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Steven Berkoff
(Photo: Snowdon)
When actor/writer/director Steven Berkoff steps on to a bare stage to begin his One Man show, it's a good bet that the reason the stage is empty is that he completely and thoroughly chewed and devoured the scenery during a previous performance.

This is a case where an actor's bite is worse than his bark. And Berkoff's bark is plenty loud and insistent--especially in the third of his three One Man monologues, titled "Dog," in which he plays (among other slobbering and panting creatures) a pitbull terrier. In all three monologues, Berkoff embraces a broad, expressive style of performance. He leans heavily on mime, but he is a whirlwind of various techniques; call him a One Man band. It's impressive that he can play the equivalent of so many instruments, and he certainly makes you listen and watch. Yet, for all of his skill, you are likely to feel more awestruck than moved.

Berkoff most recently performed another one man show, titled Shakespeare's Villains, at the Public Theater. Now he has returned as writer-adapter-director-star of One Man, which garnered rapturous reviews in England before making its way to the theater at 45 Bleecker. In the first monologue of the evening, Berkoff enacts the Edgar Allan Poe story "The Tell-Tale Heart," playing the parts of both killer and killee as well as the inquiring police. In the course of the story, Berkoff is a man of a thousand faces: His expressions change so constantly, instantly, and totally that he could make a chameleon blush with shame, and his voice is as flexible as his face. He makes great use of the brass and the strings in his voice as he moves up and down the musical scale, but it's his rhythm section that really sets him apart from other vocally gifted actors; the unique syncopation he brings to his line readings will cause you to hang on his every word. His "The Tell-Tale Heart" is a big, showy performance in which, unfortunately, the interior lives of the characters are not exposed with any real emotion. Berkoff communicates the macabre sheen of Poe's story but the characters are lacking in humanity; one might say that his take on the story is flashy, not fleshy. (The flash, we should add, is smartly enhanced by Giselda Beaudin's atmospheric lighting designs.)

Berkoff's middle monologue, "Actor" (which he also wrote), comes closest to displaying true feelings, which is probably why we found it more satisfying than the other two. The piece is written and performed with an impressive blend of fluidity, coupled with the theatrical equivalent of jump cuts, as Berkoff shows us the life of a struggling thespian. From a cocky young fellow to a beaten, bitter, older man, he plays this self-absorbed, singularly focused actor to the hilt. Through almost the entire piece, Berkoff walks in place as the character meets and greets his fellow actors, the women he will marry and divorce, the mother who dotes on him, and the father who berates him. We see the thesp fail at auditions, scream at his agent on the phone, bury his parents, and beg for work, yet he never doubts himself for a moment. It's an ugly life that unfolds before us, and Berkoff doesn't flinch from it.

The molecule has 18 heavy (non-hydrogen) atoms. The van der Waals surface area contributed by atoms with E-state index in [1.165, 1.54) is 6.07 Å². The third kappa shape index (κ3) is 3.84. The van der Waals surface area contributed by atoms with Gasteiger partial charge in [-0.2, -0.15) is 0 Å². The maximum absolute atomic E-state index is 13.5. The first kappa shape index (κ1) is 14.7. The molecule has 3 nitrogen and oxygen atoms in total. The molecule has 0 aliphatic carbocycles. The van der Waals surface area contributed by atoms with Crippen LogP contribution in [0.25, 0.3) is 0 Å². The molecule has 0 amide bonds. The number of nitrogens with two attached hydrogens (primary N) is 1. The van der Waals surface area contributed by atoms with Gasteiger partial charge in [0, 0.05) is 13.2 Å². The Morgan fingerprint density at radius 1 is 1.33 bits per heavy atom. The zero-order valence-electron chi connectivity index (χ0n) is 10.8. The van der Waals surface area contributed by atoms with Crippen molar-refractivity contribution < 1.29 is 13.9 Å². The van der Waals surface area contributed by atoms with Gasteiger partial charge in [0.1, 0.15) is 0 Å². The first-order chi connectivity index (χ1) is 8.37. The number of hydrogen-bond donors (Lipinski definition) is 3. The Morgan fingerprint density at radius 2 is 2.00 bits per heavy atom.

The last piece of the evening, the aforementioned "Dog," was also written by Berkoff. Here, he plays a pitbull terrier, the vicious pet of an even more vicious human whom Berkoff also plays--a beer-guzzling football (read soccer) fanatic who lives large and thinks small. We watch this boorish Brit drink, snarl, and shout from the safety of our seats in the audience; if this were real life, we'd either run like hell or call the police. As it is, we're repelled by the guy's belligerence, but Berkoff keeps us amused with his performance as the dog. It seems that the pet hates its owner and constantly threatens to attack him. Ultimately, the love/hate relationship between man and pooch mirrors our own feelings about the subhuman fellow; hateful though he may be, his spark of humanity is revealed, even if in broad comic strokes. Here, as in all three sections of One Man, Berkoff's acting is simultaneously focused and ferocious.

Like a performer from the old school, Steven Berkoff plays to the back row of the house. He can express subtle emotions, but he usually does so in a very grand manner. If that style is not currently in vogue in this age of cinematic stage acting, it is nevertheless bursting with craft. And even if you don't really like what Berkoff does, he'll impress you.

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